Australian analysts have set conservative expectations for the BlackBerry 10 ahead of its launch tomorrow. Meanwhile, an Ovum analyst predicted the release may only serve to draw out the demise of Research In Motion (RIM).
IBRS analyst Guy Cranswick said he doesn’t see BlackBerry performing better in Australia than any other market.
“The latest evidence on iOS and Android market penetration, especially Android, suggests that BlackBerry will not enjoy quick success.
He said RIM will "look for incremental growth in things like positive feedback” and “better than anticipated reviews".
“This is about Blackberry being competitive again and in the initial phase, after launch, they will want to see they are a player, even though their sights are set lower than the majors.”
Telsyte senior analyst Rodney Gedda agreed that RIM's goals must be modest. “BlackBerry already has a significant presence among businesses so its immediate target with BlackBerry 10 should be to hang onto that market and stop it being eroded by competing products,” he said.
“As we have seen in recent years, Australians love their smartphones so the more BlackBerry 10 is like the iPhone and Android the more chance it has of competing in the consumer and small business markets as well.”
Meanwhile, Ovum US analyst Jan Dawson painted a dark picture of RIM’s future.
“RIM continues to face the twin demons of consumer-driven buying power and a chronic inability to appeal to mature market consumers," he said.
“There is nothing in what we’ve seen so far of BB10 that suggests it will conquer the second of these demons, and the first is utterly out of RIM’s control.
“We don’t expect a speedy exit from the market; with no debt, 80 million subscribers and profitability in the black in at least some recent quarters, the company can continue in this vein for years.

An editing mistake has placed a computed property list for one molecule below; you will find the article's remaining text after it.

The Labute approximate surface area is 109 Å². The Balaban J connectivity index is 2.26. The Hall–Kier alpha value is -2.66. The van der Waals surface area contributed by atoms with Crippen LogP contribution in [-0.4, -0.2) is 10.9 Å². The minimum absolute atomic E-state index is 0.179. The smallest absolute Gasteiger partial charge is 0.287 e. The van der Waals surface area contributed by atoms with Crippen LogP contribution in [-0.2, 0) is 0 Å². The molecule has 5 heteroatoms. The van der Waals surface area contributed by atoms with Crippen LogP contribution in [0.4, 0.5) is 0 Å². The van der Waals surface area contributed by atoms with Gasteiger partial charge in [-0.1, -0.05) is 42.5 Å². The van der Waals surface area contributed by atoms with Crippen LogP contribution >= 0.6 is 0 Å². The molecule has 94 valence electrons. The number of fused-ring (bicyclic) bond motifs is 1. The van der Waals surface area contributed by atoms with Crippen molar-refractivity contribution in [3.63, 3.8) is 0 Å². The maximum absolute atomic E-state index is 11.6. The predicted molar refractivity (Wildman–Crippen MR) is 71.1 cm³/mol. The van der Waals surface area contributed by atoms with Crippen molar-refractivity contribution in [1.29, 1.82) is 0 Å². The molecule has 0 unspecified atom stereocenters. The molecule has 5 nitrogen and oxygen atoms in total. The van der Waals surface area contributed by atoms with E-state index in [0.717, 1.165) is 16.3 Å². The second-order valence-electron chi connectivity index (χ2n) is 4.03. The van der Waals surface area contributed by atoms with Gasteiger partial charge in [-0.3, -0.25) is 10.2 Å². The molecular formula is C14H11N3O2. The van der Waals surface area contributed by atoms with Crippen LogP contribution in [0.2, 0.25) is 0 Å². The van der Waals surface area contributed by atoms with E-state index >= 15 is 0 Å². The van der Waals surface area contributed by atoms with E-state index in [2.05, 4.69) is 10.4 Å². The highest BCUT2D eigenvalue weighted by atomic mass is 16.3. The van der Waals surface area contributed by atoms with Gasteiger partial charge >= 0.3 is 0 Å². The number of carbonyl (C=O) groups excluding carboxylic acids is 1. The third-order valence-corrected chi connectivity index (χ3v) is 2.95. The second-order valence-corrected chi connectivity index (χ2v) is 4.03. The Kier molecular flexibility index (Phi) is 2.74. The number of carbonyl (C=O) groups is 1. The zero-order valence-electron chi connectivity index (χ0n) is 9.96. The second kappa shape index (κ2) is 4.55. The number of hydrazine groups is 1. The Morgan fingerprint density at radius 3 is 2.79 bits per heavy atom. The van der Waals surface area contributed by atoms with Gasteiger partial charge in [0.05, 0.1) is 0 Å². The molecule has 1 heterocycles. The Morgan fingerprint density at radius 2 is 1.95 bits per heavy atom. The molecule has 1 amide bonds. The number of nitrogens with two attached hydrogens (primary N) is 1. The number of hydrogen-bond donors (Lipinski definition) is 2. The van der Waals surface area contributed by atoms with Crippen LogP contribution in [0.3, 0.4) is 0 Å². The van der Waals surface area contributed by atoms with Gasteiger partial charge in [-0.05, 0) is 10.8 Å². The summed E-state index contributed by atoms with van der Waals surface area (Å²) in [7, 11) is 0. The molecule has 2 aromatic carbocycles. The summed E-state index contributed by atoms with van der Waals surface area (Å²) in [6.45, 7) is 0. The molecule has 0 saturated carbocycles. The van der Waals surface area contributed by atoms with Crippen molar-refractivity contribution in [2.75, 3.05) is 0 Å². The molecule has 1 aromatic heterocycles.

“But its glory days are past, and it is only a matter of time before it reaches a natural end.”
Ovum does expect RIM to experience a “brief bump” in sales from the BB10 launch, but believes the platform will appeal mainly to existing BlackBerry users.
“There is little in the new platform that suggests it will have the compelling apps, content stores, or the broader ecosystem that consumers have come to expect in a competitive smartphone platform,” Dawson said.
Other analysts have provided more cautiously optimistic analysis leading up to the 30 January launch of BlackBerry 10.
IDC analyst Ramon Llamas called BlackBerry 10 a “really positive step for the company” that levels the playing field against Apple, Android and Windows Phone.
The company’s new mobile management software, BlackBerry Enterprise Server 10 (BES 10) has similarly been met with mixed reviews from analysts. Gartner analyst Ken Dulaney said BES 10 is unlikely to win back enterprise customers who have already fled from BlackBerry.
RIM continues to be the subject of speculation about a possible acquisition by another hardware company. Lenovo on Monday downplayed reports that it was interested in buying the BlackBerry maker.
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